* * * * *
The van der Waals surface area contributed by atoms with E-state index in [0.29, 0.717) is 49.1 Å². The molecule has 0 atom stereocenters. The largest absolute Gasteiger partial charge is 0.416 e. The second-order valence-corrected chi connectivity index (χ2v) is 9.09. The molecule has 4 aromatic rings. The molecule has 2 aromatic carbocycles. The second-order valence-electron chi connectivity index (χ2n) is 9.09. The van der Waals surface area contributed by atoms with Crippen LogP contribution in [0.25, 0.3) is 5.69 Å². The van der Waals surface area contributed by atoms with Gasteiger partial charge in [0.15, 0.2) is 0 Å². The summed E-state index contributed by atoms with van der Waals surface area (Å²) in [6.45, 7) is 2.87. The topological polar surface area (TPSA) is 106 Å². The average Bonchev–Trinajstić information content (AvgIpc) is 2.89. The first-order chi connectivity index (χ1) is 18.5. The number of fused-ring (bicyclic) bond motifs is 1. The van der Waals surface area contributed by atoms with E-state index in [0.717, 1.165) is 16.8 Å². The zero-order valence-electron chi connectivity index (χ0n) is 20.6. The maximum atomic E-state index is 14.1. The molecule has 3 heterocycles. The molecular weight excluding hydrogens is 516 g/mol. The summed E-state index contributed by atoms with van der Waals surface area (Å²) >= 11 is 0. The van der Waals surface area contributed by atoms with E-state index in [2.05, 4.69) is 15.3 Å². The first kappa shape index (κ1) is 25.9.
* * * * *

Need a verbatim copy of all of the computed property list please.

The van der Waals surface area contributed by atoms with E-state index in [0.29, 0.717) is 49.1 Å². The molecule has 0 atom stereocenters. The largest absolute Gasteiger partial charge is 0.416 e. The second-order valence-corrected chi connectivity index (χ2v) is 9.09. The molecule has 4 aromatic rings. The molecule has 2 aromatic carbocycles. The second-order valence-electron chi connectivity index (χ2n) is 9.09. The van der Waals surface area contributed by atoms with Crippen LogP contribution in [0.25, 0.3) is 5.69 Å². The van der Waals surface area contributed by atoms with Gasteiger partial charge in [0.15, 0.2) is 0 Å². The summed E-state index contributed by atoms with van der Waals surface area (Å²) in [6.45, 7) is 2.87. The topological polar surface area (TPSA) is 106 Å². The average Bonchev–Trinajstić information content (AvgIpc) is 2.89. The first-order chi connectivity index (χ1) is 18.5. The number of fused-ring (bicyclic) bond motifs is 1. The van der Waals surface area contributed by atoms with E-state index in [0.717, 1.165) is 16.8 Å². The zero-order valence-electron chi connectivity index (χ0n) is 20.6. The maximum atomic E-state index is 14.1. The molecule has 3 heterocycles. The molecular weight excluding hydrogens is 516 g/mol. The summed E-state index contributed by atoms with van der Waals surface area (Å²) >= 11 is 0. The van der Waals surface area contributed by atoms with E-state index in [2.05, 4.69) is 15.3 Å². The first kappa shape index (κ1) is 25.9.